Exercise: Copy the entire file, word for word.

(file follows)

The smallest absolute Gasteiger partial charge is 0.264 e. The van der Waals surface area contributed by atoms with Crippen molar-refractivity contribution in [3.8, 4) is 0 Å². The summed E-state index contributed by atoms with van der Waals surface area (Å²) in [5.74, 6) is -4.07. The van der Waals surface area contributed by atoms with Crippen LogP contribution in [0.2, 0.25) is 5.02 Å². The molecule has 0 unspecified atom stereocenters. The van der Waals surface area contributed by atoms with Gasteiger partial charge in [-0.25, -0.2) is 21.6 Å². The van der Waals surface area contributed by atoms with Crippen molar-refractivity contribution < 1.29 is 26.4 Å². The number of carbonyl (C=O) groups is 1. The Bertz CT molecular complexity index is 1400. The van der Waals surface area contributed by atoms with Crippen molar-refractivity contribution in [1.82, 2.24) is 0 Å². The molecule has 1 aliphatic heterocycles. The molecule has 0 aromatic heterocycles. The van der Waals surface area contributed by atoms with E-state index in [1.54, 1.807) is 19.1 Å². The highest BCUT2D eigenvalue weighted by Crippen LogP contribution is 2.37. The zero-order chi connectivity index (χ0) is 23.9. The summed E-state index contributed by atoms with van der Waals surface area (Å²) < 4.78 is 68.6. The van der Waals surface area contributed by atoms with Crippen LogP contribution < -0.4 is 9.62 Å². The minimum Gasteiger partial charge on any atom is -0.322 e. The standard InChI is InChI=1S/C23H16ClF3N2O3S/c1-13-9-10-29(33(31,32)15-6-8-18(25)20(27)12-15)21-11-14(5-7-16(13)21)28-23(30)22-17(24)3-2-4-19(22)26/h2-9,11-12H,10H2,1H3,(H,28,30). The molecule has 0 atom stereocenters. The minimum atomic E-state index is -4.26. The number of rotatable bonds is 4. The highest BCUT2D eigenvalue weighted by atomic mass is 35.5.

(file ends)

The smallest absolute Gasteiger partial charge is 0.264 e. The van der Waals surface area contributed by atoms with Crippen molar-refractivity contribution in [3.8, 4) is 0 Å². The summed E-state index contributed by atoms with van der Waals surface area (Å²) in [5.74, 6) is -4.07. The van der Waals surface area contributed by atoms with Crippen LogP contribution in [0.2, 0.25) is 5.02 Å². The molecule has 0 unspecified atom stereocenters. The van der Waals surface area contributed by atoms with Gasteiger partial charge in [-0.25, -0.2) is 21.6 Å². The van der Waals surface area contributed by atoms with Crippen molar-refractivity contribution < 1.29 is 26.4 Å². The number of carbonyl (C=O) groups is 1. The Bertz CT molecular complexity index is 1400. The van der Waals surface area contributed by atoms with Crippen molar-refractivity contribution in [1.82, 2.24) is 0 Å². The molecule has 1 aliphatic heterocycles. The molecule has 0 aromatic heterocycles. The van der Waals surface area contributed by atoms with E-state index in [1.54, 1.807) is 19.1 Å². The highest BCUT2D eigenvalue weighted by Crippen LogP contribution is 2.37. The zero-order chi connectivity index (χ0) is 23.9. The summed E-state index contributed by atoms with van der Waals surface area (Å²) < 4.78 is 68.6. The van der Waals surface area contributed by atoms with Crippen LogP contribution < -0.4 is 9.62 Å². The minimum Gasteiger partial charge on any atom is -0.322 e. The standard InChI is InChI=1S/C23H16ClF3N2O3S/c1-13-9-10-29(33(31,32)15-6-8-18(25)20(27)12-15)21-11-14(5-7-16(13)21)28-23(30)22-17(24)3-2-4-19(22)26/h2-9,11-12H,10H2,1H3,(H,28,30). The molecule has 0 atom stereocenters. The minimum atomic E-state index is -4.26. The number of rotatable bonds is 4. The highest BCUT2D eigenvalue weighted by atomic mass is 35.5.